The most common FPGAs on the market today are based on static random access memories (SRAMs) as the programming elements. Floating-Gate Flash programmable elements are also utilized to some extent. Less commonly, FPGAs use an antifuse approach as the programming elements. The first generation of antifuse FPGAs used antifuses that were built directly in contact with the silicon substrate itself. The second generation moved the antifuse to the metal layers to utilize what is called the Metal-to-Metal Antifuse. These antifuses function as vias. However, unlike vias that are made with the same metal that is used for the interconnection, these antifuses generally use amorphous silicon and some additional interface layers. While in theory antifuse technology could support a higher density than SRAM, the SRAM FPGAs are dominating the market today. In fact, it seems that no one is advancing antifuse FPGA devices any longer.

One of the ongoing disadvantages of antifuse technology has been their lack of re-programmability. Another disadvantage has been special silicon manufacturing processes required for the antifuse technology, which results in extra development costs and the associated time lag with respect to baseline integrated circuit (IC) technology scaling. High voltage (HV) programming currents and voltages are another major obstacle for metal-to-metal (M2M) antifuse scaling. HV circuitry can even take 60% or more of the die area.

In view of the foregoing, improved antifuse technology would have considerable potential utility. Various embodiments of the current disclosure describe a re-programmable antifuse technology that can be reprogrammed many times and be integrated into a complementary metal oxide semiconductor (CMOS) process.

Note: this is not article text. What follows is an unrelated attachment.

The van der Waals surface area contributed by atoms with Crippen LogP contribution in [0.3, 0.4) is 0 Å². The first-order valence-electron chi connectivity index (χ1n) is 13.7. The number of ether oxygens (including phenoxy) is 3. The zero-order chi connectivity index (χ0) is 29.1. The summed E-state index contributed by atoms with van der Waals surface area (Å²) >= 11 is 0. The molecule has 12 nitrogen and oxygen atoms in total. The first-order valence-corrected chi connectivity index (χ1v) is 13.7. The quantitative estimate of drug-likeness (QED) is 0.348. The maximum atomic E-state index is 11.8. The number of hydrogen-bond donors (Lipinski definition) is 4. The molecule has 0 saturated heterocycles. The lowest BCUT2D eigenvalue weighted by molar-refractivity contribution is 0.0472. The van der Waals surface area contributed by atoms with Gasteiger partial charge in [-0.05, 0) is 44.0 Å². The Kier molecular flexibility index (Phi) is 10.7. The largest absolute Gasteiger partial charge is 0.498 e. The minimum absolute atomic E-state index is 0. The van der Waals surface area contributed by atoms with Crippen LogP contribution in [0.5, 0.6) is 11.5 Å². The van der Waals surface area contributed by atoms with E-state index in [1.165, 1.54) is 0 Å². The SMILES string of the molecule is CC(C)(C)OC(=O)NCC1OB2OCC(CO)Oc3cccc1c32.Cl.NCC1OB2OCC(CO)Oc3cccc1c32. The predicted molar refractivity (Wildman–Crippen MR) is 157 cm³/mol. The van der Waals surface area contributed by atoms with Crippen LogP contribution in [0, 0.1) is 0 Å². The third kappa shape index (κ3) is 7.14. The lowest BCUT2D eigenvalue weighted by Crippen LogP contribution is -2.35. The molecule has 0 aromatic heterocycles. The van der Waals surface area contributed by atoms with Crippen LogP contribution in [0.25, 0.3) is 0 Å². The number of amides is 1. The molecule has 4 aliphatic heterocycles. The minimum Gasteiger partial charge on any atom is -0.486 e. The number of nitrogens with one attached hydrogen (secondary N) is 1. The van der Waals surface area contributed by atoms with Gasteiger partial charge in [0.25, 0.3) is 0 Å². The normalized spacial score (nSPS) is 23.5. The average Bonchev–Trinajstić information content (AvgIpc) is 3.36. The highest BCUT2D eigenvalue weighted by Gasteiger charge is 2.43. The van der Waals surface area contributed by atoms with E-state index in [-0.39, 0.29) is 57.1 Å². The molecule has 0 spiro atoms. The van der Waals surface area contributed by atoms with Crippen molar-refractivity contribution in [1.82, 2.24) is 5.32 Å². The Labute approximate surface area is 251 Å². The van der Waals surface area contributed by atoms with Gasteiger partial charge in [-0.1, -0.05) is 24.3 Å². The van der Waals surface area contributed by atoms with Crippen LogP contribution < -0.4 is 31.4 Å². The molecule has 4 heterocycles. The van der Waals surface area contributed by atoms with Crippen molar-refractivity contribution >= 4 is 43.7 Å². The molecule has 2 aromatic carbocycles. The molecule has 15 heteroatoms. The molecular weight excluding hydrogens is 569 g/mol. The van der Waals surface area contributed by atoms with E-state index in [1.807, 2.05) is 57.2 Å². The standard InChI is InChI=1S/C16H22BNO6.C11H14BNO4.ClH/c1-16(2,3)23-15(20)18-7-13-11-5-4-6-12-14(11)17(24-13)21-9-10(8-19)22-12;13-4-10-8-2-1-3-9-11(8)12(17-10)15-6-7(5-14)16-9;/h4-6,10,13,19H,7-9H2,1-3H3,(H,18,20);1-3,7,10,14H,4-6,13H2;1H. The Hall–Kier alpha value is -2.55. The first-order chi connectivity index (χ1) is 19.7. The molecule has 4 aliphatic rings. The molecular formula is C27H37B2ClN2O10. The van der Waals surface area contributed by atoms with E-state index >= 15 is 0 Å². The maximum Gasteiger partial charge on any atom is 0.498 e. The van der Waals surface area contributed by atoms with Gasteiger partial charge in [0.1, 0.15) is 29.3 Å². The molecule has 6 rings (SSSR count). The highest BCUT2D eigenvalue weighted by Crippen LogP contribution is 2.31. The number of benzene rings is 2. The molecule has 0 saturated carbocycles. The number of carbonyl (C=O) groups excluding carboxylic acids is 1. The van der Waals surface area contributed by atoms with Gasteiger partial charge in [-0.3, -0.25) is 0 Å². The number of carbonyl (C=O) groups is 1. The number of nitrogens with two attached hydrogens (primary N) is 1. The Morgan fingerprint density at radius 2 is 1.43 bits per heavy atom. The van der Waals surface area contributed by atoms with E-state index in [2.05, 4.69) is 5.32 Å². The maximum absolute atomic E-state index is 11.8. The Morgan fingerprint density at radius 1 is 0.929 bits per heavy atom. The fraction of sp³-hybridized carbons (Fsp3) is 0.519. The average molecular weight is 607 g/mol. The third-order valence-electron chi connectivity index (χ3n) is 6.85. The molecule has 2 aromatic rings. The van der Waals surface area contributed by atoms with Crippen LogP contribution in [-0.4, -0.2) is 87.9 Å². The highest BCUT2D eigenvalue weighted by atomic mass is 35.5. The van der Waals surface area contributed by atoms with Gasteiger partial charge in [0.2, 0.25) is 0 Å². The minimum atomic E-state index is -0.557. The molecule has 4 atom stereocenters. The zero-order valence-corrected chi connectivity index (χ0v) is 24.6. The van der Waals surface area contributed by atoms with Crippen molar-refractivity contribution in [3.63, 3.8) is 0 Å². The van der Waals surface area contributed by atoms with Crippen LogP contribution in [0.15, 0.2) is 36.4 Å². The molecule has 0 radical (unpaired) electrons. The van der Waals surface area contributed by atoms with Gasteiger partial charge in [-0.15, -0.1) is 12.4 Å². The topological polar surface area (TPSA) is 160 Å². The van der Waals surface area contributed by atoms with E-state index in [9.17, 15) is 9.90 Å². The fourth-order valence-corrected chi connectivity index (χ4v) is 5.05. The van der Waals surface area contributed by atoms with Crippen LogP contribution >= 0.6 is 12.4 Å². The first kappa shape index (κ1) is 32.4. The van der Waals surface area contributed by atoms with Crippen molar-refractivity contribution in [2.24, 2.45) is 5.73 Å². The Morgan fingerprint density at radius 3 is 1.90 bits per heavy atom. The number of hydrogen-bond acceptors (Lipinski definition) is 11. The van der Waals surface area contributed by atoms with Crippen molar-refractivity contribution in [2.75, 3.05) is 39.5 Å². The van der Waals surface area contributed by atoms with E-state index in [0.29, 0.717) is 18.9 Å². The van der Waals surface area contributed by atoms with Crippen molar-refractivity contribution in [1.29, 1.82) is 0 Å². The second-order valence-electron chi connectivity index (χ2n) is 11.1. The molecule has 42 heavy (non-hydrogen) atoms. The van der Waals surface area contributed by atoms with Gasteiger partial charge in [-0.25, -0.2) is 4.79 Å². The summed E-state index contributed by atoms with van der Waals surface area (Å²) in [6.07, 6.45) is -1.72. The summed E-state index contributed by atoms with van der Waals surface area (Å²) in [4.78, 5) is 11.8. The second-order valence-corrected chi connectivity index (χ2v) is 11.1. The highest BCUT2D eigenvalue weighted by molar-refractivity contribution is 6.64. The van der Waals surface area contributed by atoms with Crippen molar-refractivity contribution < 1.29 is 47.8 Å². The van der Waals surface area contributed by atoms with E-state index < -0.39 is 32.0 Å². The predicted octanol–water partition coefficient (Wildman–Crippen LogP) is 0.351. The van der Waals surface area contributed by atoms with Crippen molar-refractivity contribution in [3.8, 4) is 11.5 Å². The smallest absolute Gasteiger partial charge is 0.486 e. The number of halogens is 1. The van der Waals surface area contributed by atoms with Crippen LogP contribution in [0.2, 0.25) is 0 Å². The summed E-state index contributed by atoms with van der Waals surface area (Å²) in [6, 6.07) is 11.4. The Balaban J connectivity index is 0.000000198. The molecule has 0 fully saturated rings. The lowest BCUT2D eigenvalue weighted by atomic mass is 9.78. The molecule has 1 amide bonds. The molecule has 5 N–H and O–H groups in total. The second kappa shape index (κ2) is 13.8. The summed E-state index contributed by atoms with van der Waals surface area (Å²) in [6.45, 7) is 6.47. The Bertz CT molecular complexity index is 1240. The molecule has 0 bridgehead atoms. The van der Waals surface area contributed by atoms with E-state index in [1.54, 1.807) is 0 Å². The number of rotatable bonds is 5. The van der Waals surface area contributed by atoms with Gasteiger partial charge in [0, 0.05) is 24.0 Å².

SUMMARY

In various embodiments, integrated circuit devices are described in the present disclosure. The integrated circuit devices include a configurable interconnect circuit including at least one antifuse. The at least one antifuse is configured to be programmed to conduct by applying a first voltage across it. The at least one antifuse is configured to be re-programmed not to conduct by applying a second voltage across it. The second voltage is higher than the first voltage.

Other various embodiments of integrated circuit devices are also described. The integrated circuit devices include a configurable interconnect circuit arranged to be configurable by at least one antifuse. The at least one antifuse is configured to be activated by applying a first voltage across it. The at least one antifuse is configured to be programmed by then applying a second voltage across it. The at least one antifuse is further configured to be re-programmed to be non-conducting by applying a third voltage across it. The third voltage is higher than the second voltage. The first voltage is higher than the third voltage.

The foregoing has outlined rather broadly various features of the present disclosure in order that the detailed description that follows may be better understood. Additional features and advantages of the disclosure will be described hereinafter, which form the subject of the claims.

BRIEF DESCRIPTION OF THE DRAWINGS

For a more complete understanding of the present disclosure, and the advantages thereof, reference is now made to the following descriptions to be taken in conjunction with the accompanying drawings describing specific embodiments of the disclosure, wherein:

FIG. 1 presents a drawing illustration of a vertical cut of an illustrative semiconductor device;

FIG. 2 presents a drawing illustration of an illustrative configurable interconnect structure;

FIG. 3 presents a drawing of a vertical cut illustration of an illustrative re-programmable antifuse;